New York Artist Captures Words And Music Of The 2020 Pandemic Year, Including Works From Kansas City
New York artist Ted Riederer uses his label Never Records to archive what's happening in various moments in history. He'll release "Apocalypse Anthems" on Feb. 14.
Ted Riederer seizes moments in history by recording songs, poems, and other bits of sound through his label Never Records. Typically, he creates a popup studio and issues open invitations for free recording sessions.
In 2016, at the height of the Middle East refugee crisis, he set up shop in Amman, Jordan, and invited people to record their songs, poems, and thoughts. In 2018, Riederer spent two months in Kansas City during the citywide Open Spaces art exhibition. He understands now that he created an audio snapshot of a Kansas City free from any notion of a pandemic.
When he lost his job in New York City in 2020, his wife encouraged him to archive the pandemic year in a similar way. The result is “Apocalypse Anthems.”
“I want you to testify what your life is like," he wrote to people he’d recorded over the past 10 years. “It’s almost like I’m activating a bat phone network,” Riederer says.
In more normal times, part of the project is the personal interaction of sitting with someone who’s recording and then cutting a vinyl record, which Riederer hands over as a keepsake.
“Apocalypse Anthems” required participants to send Riederer their own audio from afar. He quickly received 54 recordings from all corners of the globe. Riederer quips that shipping all that vinyl is going to be expensive.
The 2020 recordings include experimental drone music, country music, Irish folk, hip hop, poetry, pop, rock, and spoken word pieces—all relating experiences and feelings about the pandemic and social and political unrest.
He heard from an “organic farmer in Northern Ireland who has no personal stake in U.S. politics, aside from globalism and things like that, and he references this sense of relief when the election happened, and I thought that was really fascinating,” Riederer says.
A post-punk shaman in Ecuador recorded a ritualistic song in a sweat lodge. A woman in Poughkeepsie, New York, sang about her new need to shop for groceries at a dollar store.
Ten artists from the Kansas City area participated, including Kelly Hunt, Jenna Rae, and Jermaine Thompson.
Rae is a nurse who doubles—triples—as a musician and record producer at her Lost Cowgirl Records in Stull, Kansas. She and partner Martin Farrell contributed a song called “Paging Dr. Jesus.”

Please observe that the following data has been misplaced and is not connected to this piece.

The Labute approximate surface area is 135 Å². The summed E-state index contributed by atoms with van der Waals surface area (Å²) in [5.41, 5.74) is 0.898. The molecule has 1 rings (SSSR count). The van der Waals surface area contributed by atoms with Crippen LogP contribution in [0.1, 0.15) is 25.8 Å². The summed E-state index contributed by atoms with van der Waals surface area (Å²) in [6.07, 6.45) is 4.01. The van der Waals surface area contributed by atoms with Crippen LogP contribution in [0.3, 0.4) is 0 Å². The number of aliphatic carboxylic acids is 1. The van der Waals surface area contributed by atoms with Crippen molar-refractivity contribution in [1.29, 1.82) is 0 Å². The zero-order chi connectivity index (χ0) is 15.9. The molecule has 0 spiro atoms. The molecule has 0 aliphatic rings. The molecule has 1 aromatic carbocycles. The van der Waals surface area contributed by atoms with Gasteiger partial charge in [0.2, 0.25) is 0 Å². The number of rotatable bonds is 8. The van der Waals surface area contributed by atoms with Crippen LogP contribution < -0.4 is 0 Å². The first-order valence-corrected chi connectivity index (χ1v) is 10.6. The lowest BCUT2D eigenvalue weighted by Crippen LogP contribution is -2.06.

Rae sings: “I see my Jesus: bagging my food at the grocery store, they didn’t sign up to fight this war, but they show up anyway; and in the hands of mask makers, keeping our people protected, from becoming infected, working hard every day.”
Riederer knows he’s not the only one assembling a year-in-review type of project. But he says he’s coming at it “from an artistic standpoint, less as a documentarian. I’m more interested in the fellowship of us coming together to make something collectively.”
He thinks of what’s been lost, like the ability to gather in a theater or concert hall, and means for “Apocalypse Anthems” to be “a way of facilitating or fomenting that fellowship through art.”
The song contributed by Hunt is a wish to be with someone. She sings that if she were a bird, she’d fly to her beloved 25 miles away. It’s a story of longing that would feel relevant regardless of what’s happening in the world, but during the pandemic, those 25 miles seem especially impossible to traverse.
“Kelly Hunt just put a cell phone down and sang this beautiful song, and I think because she had a private audience of one, herself, and her cell phone, it has a really beautiful quality,” Riederer says.
Thompson’s voice on the track he contributed for “Apocalypse Anthems” took Riederer back to a roomful of people in 2018, the last time he’d worked with Thompson. “It’s like a psycho-acoustic teleportation back to that room,” he says.
Thompson’s poem suggests that part of living is being swept along by circumstances and that healing from where we find ourselves may even be involuntary, and in a way, out of our control.
Riederer says, “It’s about finding ourselves in this situation and how we act surprised that this is where we are politically and socially, but it was coming. So, almost a reckoning.”
Never Records is an art project more than it is a record label. Riederer doesn’t profit from it. Some albums are financed through grants or donations, but “Apocalypse Anthems” is self-financed. He’s had offers of backing from commercial companies for various projects, but he doesn’t take them.
“Art is my way of seeing, hearing, experiencing things that I would never do normally… People put their faith and trust in me that I’m going to handle their recordings responsibly, and I’m dedicated to that,” says Riederer, who makes some income selling sculptures and paintings.
He’s also dedicated to the idea of songs as part of who someone is, part of someone’s larger story. So he eschews platforms like Spotify and iTunes that turn art into items on a list. Riederer will make “Apocalypse Anthems” available on his website, along with contributor pages, on Feb. 14.